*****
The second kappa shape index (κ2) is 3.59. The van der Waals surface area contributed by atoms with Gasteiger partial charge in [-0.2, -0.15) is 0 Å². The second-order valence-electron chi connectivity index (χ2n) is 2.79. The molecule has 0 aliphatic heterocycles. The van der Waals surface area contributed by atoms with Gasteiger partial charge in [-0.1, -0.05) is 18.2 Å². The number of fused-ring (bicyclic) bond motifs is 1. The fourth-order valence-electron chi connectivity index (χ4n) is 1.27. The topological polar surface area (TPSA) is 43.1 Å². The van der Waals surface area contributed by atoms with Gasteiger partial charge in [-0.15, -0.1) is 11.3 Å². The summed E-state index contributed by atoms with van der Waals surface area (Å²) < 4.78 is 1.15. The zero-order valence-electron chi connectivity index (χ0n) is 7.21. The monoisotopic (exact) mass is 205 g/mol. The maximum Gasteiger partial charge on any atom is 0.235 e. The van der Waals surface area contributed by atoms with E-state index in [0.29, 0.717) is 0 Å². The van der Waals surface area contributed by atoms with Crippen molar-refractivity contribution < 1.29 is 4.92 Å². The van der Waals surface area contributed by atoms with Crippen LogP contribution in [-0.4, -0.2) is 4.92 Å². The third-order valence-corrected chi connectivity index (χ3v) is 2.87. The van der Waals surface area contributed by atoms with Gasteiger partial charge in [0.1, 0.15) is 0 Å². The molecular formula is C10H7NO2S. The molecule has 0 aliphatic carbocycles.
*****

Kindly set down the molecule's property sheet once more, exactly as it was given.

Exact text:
The second kappa shape index (κ2) is 3.59. The van der Waals surface area contributed by atoms with Gasteiger partial charge in [-0.2, -0.15) is 0 Å². The second-order valence-electron chi connectivity index (χ2n) is 2.79. The molecule has 0 aliphatic heterocycles. The van der Waals surface area contributed by atoms with Gasteiger partial charge in [-0.1, -0.05) is 18.2 Å². The number of fused-ring (bicyclic) bond motifs is 1. The fourth-order valence-electron chi connectivity index (χ4n) is 1.27. The topological polar surface area (TPSA) is 43.1 Å². The van der Waals surface area contributed by atoms with Gasteiger partial charge in [-0.15, -0.1) is 11.3 Å². The summed E-state index contributed by atoms with van der Waals surface area (Å²) < 4.78 is 1.15. The zero-order valence-electron chi connectivity index (χ0n) is 7.21. The monoisotopic (exact) mass is 205 g/mol. The maximum Gasteiger partial charge on any atom is 0.235 e. The van der Waals surface area contributed by atoms with E-state index in [0.29, 0.717) is 0 Å². The van der Waals surface area contributed by atoms with Crippen molar-refractivity contribution < 1.29 is 4.92 Å². The van der Waals surface area contributed by atoms with Crippen LogP contribution in [-0.4, -0.2) is 4.92 Å². The third-order valence-corrected chi connectivity index (χ3v) is 2.87. The van der Waals surface area contributed by atoms with Gasteiger partial charge in [0.1, 0.15) is 0 Å². The molecular formula is C10H7NO2S. The molecule has 0 aliphatic carbocycles.